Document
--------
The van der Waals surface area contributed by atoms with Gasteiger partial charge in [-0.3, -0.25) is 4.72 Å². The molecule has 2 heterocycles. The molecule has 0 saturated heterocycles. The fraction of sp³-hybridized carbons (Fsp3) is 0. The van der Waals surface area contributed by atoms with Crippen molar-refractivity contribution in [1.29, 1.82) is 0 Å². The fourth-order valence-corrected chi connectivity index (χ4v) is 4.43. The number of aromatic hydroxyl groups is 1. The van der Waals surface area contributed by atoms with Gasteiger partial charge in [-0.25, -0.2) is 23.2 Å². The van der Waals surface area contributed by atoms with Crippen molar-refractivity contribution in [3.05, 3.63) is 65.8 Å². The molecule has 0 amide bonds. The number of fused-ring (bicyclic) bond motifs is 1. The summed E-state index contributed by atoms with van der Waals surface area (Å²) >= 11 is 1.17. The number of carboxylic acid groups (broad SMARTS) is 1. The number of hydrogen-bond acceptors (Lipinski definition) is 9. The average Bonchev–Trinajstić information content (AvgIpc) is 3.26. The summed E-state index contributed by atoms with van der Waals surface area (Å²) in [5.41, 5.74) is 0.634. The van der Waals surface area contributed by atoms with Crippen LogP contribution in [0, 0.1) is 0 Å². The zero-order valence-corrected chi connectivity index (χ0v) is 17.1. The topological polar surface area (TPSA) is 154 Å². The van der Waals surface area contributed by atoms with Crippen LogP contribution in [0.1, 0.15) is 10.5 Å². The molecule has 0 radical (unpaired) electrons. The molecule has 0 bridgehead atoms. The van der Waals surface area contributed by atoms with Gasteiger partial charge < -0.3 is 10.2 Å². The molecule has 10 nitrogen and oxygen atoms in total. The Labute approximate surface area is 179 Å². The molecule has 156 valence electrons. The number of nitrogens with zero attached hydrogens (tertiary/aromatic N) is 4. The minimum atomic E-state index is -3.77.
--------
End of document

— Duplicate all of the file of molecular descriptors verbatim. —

The van der Waals surface area contributed by atoms with Gasteiger partial charge in [-0.3, -0.25) is 4.72 Å². The molecule has 2 heterocycles. The molecule has 0 saturated heterocycles. The fraction of sp³-hybridized carbons (Fsp3) is 0. The van der Waals surface area contributed by atoms with Crippen molar-refractivity contribution in [1.29, 1.82) is 0 Å². The fourth-order valence-corrected chi connectivity index (χ4v) is 4.43. The number of aromatic hydroxyl groups is 1. The van der Waals surface area contributed by atoms with Gasteiger partial charge in [-0.25, -0.2) is 23.2 Å². The van der Waals surface area contributed by atoms with Crippen molar-refractivity contribution in [3.05, 3.63) is 65.8 Å². The molecule has 0 amide bonds. The number of fused-ring (bicyclic) bond motifs is 1. The summed E-state index contributed by atoms with van der Waals surface area (Å²) >= 11 is 1.17. The number of carboxylic acid groups (broad SMARTS) is 1. The number of hydrogen-bond acceptors (Lipinski definition) is 9. The average Bonchev–Trinajstić information content (AvgIpc) is 3.26. The summed E-state index contributed by atoms with van der Waals surface area (Å²) in [5.41, 5.74) is 0.634. The van der Waals surface area contributed by atoms with Crippen LogP contribution in [0, 0.1) is 0 Å². The zero-order valence-corrected chi connectivity index (χ0v) is 17.1. The topological polar surface area (TPSA) is 154 Å². The van der Waals surface area contributed by atoms with Crippen LogP contribution in [0.1, 0.15) is 10.5 Å². The molecule has 0 radical (unpaired) electrons. The molecule has 0 bridgehead atoms. The van der Waals surface area contributed by atoms with Gasteiger partial charge < -0.3 is 10.2 Å². The molecule has 10 nitrogen and oxygen atoms in total. The Labute approximate surface area is 179 Å². The molecule has 156 valence electrons. The number of nitrogens with zero attached hydrogens (tertiary/aromatic N) is 4. The minimum atomic E-state index is -3.77.